Beautiful Wedding REVIEW – Boring Bells

A meandering disaster.

Beautiful Wedding
Beautiful Wedding

Beautiful Disaster isn’t the best movie to have ever been told, but it didn’t take itself too seriously and the leads had good chemistry. The sequel, however, has no reason to exist, besides maybe allowing the cast to enjoy some kind of vacation. Travis (Dylan Sprouse) and Abby (Virginia Gardner) were in Vegas the last time we saw them. The film opens on the pair having marriage counselling with a priest, and we’re taken back in time to the events that led them to this moment.

Why are they married? It’s basically a What Happens in Vegas scenario – they get so drunk that they end up marrying each other. That leaves them in a conundrum. Their relationship is basically a disaster, and now they’ve added the complication of marriage on top of it. They’re only 19 and still in college – should they stay married or get their marriage annulled? It’s hard to believe, but that’s really all the movie’s about. The entire movie is Abby weighing her options and whether she wants to stay married to Travis.

The problem is, how can they decide whether their marriage is worth keeping if the entire movie is basically their honeymoon? There’s also a scoreboard that pops up whenever Travis screws up, which is I guess how things are done in a marriage – we keep score. I know it’s part of the camp, but unlike the first film, the humour falls flat here. What’s worse is that it seems like Abby and Travis don’t even like each other in this film. There were more genuine moments between them in Beautiful Disaster. In this movie, they’re either getting extremely mad at each other over inane things, or having the most cringeworthy sex scenes.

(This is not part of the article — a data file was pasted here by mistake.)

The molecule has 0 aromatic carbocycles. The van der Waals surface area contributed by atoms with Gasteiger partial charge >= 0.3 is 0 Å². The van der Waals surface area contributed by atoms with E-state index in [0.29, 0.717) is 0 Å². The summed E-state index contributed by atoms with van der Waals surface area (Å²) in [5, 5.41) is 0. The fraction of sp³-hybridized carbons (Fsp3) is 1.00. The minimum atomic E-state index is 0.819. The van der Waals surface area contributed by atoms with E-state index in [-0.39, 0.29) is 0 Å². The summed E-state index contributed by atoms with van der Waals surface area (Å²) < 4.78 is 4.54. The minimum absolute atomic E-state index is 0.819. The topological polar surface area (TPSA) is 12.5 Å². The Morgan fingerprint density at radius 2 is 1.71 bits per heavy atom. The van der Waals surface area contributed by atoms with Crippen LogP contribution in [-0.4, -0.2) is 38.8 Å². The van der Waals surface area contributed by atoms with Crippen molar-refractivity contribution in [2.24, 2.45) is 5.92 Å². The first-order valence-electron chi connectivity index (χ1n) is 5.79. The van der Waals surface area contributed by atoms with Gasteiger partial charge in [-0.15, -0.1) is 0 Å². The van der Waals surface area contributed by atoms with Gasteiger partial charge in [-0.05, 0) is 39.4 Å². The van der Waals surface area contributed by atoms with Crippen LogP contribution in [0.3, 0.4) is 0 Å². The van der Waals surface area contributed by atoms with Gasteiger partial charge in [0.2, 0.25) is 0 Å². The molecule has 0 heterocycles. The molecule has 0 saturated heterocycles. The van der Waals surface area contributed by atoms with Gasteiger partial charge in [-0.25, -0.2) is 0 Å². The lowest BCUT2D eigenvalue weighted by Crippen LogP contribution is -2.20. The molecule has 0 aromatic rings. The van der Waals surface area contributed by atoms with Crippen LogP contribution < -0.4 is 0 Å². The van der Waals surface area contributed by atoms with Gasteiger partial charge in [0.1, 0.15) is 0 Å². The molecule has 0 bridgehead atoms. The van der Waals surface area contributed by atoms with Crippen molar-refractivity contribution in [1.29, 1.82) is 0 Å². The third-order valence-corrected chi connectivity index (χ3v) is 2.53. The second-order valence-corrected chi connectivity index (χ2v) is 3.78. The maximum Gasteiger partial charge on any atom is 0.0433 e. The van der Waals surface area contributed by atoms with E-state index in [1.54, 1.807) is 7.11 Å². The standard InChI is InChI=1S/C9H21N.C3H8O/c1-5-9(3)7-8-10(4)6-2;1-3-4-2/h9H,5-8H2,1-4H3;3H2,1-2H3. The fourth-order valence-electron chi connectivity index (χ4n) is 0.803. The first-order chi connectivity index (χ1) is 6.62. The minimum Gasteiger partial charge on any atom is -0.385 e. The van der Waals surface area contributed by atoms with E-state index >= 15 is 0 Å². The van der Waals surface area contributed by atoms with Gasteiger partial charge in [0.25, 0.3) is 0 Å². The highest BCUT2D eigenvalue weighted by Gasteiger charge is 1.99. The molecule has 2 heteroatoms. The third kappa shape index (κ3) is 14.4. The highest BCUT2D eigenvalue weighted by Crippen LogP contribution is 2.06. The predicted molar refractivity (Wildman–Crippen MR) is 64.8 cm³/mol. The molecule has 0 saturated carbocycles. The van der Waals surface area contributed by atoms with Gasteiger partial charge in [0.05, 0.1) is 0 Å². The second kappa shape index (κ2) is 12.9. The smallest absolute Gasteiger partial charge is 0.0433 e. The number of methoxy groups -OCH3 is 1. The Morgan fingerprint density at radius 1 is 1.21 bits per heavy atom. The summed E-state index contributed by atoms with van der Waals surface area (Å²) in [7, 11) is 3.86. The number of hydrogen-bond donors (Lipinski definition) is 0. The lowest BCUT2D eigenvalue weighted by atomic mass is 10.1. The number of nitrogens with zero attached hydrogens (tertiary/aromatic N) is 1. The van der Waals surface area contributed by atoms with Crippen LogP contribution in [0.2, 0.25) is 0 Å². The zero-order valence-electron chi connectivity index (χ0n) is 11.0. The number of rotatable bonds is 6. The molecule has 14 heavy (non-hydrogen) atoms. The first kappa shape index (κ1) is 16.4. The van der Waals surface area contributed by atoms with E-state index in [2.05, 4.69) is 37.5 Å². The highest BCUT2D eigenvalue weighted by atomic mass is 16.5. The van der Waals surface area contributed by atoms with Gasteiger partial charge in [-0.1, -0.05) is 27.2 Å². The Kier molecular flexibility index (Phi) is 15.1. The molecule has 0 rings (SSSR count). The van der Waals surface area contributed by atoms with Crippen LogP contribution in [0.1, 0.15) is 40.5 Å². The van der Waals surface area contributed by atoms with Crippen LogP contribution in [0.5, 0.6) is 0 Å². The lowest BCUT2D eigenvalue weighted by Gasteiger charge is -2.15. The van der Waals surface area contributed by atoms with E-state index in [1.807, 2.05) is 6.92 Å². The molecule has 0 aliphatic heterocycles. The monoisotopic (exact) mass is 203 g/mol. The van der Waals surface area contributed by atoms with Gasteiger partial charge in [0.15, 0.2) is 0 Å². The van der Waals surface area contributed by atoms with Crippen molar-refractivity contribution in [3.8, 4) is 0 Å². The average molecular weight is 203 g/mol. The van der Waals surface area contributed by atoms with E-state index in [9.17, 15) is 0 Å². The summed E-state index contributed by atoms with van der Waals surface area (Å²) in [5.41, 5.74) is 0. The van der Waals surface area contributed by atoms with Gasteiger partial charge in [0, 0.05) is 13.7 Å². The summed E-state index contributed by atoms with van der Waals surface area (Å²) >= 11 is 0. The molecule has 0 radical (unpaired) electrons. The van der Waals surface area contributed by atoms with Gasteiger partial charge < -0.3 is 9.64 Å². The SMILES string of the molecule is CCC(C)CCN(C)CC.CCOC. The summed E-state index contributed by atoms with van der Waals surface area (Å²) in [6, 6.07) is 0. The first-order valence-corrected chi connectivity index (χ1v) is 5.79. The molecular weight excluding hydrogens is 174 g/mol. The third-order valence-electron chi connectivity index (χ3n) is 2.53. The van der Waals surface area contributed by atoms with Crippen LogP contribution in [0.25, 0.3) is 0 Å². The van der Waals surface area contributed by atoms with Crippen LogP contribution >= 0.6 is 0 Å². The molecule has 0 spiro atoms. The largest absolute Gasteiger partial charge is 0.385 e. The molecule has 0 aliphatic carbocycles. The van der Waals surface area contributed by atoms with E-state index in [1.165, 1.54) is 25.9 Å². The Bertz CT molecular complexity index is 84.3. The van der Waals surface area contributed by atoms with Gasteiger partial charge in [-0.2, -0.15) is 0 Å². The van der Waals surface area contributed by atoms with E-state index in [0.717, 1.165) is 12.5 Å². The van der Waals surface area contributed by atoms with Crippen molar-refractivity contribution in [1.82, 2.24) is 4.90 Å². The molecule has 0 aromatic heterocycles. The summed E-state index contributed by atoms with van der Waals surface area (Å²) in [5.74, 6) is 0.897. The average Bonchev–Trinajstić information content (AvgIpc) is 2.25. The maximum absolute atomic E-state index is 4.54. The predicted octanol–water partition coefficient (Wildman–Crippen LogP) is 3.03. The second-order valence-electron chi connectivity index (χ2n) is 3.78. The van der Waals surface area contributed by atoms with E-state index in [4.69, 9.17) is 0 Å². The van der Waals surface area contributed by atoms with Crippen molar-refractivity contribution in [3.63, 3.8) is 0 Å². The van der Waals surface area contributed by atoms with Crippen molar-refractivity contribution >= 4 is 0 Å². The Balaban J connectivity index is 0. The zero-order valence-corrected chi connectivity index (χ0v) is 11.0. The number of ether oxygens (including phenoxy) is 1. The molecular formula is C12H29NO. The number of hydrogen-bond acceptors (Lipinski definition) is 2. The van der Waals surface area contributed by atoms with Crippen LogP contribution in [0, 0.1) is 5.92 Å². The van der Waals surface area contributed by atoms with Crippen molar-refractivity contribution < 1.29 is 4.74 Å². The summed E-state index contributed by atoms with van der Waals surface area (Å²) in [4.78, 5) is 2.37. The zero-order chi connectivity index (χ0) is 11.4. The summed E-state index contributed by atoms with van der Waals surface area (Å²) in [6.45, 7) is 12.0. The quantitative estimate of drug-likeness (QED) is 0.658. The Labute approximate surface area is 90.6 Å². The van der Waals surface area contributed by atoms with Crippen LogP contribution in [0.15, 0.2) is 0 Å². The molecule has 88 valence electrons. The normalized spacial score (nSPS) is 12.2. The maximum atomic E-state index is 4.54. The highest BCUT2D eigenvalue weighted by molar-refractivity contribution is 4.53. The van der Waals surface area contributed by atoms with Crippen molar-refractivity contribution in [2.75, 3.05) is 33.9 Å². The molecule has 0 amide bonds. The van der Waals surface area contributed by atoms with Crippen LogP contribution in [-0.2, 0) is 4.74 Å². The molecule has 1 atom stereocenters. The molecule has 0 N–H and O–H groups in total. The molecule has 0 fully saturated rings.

The characterisation is also weaker in this film – it’s as if Gardner and Sprouse have forgotten how to play Abby and Travis. Even though I didn’t think Sprouse could be the bad boy dreamboat he was supposed to play in the first film, he at least made it work previously. In this film, however, it feels like he’s been married for a few years, he and Abby don’t even seem like college students anymore. All the other characters are deadweight in this film; their friends Shepley (Austin North) and America (Libe Barer)’s relationship isn’t worth keeping track of, Travis’ brothers show up for nothing more than some fun in the sun, and there’s that Benny (Rob Estes) dude from the first movie that’s bringing nothing to the table here besides yelling a whole lot.

There’s also this Miguel character who feels like he’s there to fit the mold of the second lead they usually get in movies like this. The sequels to these YA romance movies always adds the complication of a new love interest, like To All the Boys: P.S. I Love You and The Kissing Booth 2. However, we already know Miguel is the priest from the beginning of the movie, so he fits the part but isn’t there to add to the complication. Miguel and Abby’s scenes together should have gone to Abby and Travis, because that’s what we need to see in a romantic movie, our leads having heart to heart conversations.

But that’s not Beautiful Wedding, a rom-com that fails to bring either element to the mix, and just ends up being a snoozefest.

READ NEXT: 15 Underrated Romance Movies You Should Watch

Some of the coverage you find on Cultured Vultures contains affiliate links, which provide us with small commissions based on purchases made from visiting our site. We cover gaming news, movie reviews, wrestling and much more.

Beautiful Wedding
Considering the popularity of the After movies, I guess there's demand for movies like this, but I can't imagine anyone tolerating this movie enough to find any sense of enjoyment in it.